The Nissan Formula E Team grew in stature throughout the opening season of the Gen3 era, but can they take another step in the right direction in 2024?
Nissan took their time in the 2022/23 season to really show their true potential, having often shown glimpses of it but never the real deal until the latter stages of the season. With a driver pairing of rookie Sacha Fenestraz and the returning Norman Nato, the Japanese manufacturer had a good balance of youth and experience.
However, given that Fenestraz was a rookie and that it was Nato’s returning campaign, both required time to settle into the team and into the Gen3 machinery. Season nine marked Nissan’s first Formula E season as an official manufacturer, something which presented its own challenges.
Despite his inexperience, it was Fenestraz who made the better impression in the opening rounds for Nissan, with the Frenchman having proven to be quite the driver over a single-lap. Fenestraz made three duel appearances in the opening eight rounds, including a momentary record-breaking pole position in Cape Town.
Had it not been for a collision with Nick Cassidy on the final lap in the South African city, the rookie would’ve claimed a podium on just his sixth Formula E appearance. Instead, he scored just four points in the first half of the season, courtesy of one top-10 finish in Hyderabad. This underlined Nissan’s crushing problem. They had effective one-lap pace but woeful efficiency.
Above: Fenestraz collecting the Julius Baer Pole Position trophy in Cape Town – Sam Bagnall courtesy of FIA Formula E
It was a similar story for Nato in the opening half of season nine, with the Formula E race winner having made just the one duel appearance. However, the more experienced Frenchman was more successful when it came to the races, as he managed 10 points in the first half of his comeback season.
In the opening eight rounds, it was really only in Cape Town where Nissan looked ultra-competitive in both qualifying and in the race. Somewhat worryingly, they started the season considerably worse than customer team NEOM McLaren.
McLaren claimed two poles and a podium in the opening eight rounds, yet they went on to suffer Nissan’s initial misery in the second half of the season. The Woking-based team scored just three points in the final seven rounds. Whilst McLaren suddenly fell virtually to the back of the pack in the pecking order, Nissan suddenly went in the other direction.
Fenestraz’s impressive one-lap pace remained a threat, with Nato having also come to the duel party. Even though Nato scored more points than Fenestraz in the first half of the season, it was the rookie who had arguably been the more impressive driver.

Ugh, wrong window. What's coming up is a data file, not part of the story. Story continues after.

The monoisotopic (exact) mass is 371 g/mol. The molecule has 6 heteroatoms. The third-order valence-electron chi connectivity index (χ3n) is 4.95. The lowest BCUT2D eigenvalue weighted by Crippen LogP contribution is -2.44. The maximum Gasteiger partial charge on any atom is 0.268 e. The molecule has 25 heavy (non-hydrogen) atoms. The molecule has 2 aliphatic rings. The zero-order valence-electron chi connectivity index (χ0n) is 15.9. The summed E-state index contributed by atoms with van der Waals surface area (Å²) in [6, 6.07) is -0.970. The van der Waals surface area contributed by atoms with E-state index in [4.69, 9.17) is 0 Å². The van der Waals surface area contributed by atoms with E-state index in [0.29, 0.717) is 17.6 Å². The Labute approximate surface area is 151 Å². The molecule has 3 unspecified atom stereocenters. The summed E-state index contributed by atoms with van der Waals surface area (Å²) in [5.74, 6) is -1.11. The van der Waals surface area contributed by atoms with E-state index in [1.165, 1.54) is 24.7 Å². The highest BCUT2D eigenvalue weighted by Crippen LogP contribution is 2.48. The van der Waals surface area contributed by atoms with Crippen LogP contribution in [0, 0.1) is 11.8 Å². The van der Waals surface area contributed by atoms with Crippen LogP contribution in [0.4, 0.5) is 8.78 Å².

This completely flipped on its head, as Nato finally unlocked his potential. The 31-year-old showed that the Nissan powertrain can be both quick and efficient when set-up correctly, something he demonstrated by claiming consecutive points finishes in the last six rounds.
His six-race points scoring run included a stellar podium in Rome, in what just so happened to be Nissan’s first as an official Formula E manufacturer. Nato ended the season 31 points ahead of Fenestraz and in P10 in the Drivers’ Championship. Had he shown his second half of the season pace in the opening rounds, then a top-eight would’ve been a huge possibility.
Fenestraz, on the other hand, continued to struggle when it came to managing his energy, something he’ll need to improve on in his sophomore season which will be spent at Nissan. Even though Nato has switched to Andretti after being replaced at Nissan by the returning Oliver Rowland, he proved something very important. Nissan do have real potential.
Above: Oliver Rowland returns to Nissan for S10 after departing Mahindra mid-season – Credit: Simon Galloway courtesy of FIA Formula E
Whilst it’s unlikely that they’ll consistently be able to take the fight to the Jaguars and the Porsches, Nato proved that the car can be efficient, something which, if Fenestraz can understand, will benefit the team massively.
The current powertrain freeze until 2025 means that Nissan can’t alter too much, but they can play around with the software. If they can discover something which can make the car efficient at most rounds, then they could seriously challenge the top half of the Constructors’ Championship – the team finished seventh in 2022/23.
Nissan were in many ways the second or third quickest team over one-lap, something which will open up plenty of opportunities for Fenestraz and Rowland in season 10 if they can look after their energy.
Overall, the Japanese company’s first season as an official Formula E manufacturer was more than promising, with 2024 being about extracting their powertrain’s potential on a more consistent basis. If they manage that, then they could very easily collect several podiums and perhaps even a victory next year.
Nissan are, without a shadow of a doubt, an outfit to keep an eye on next season.
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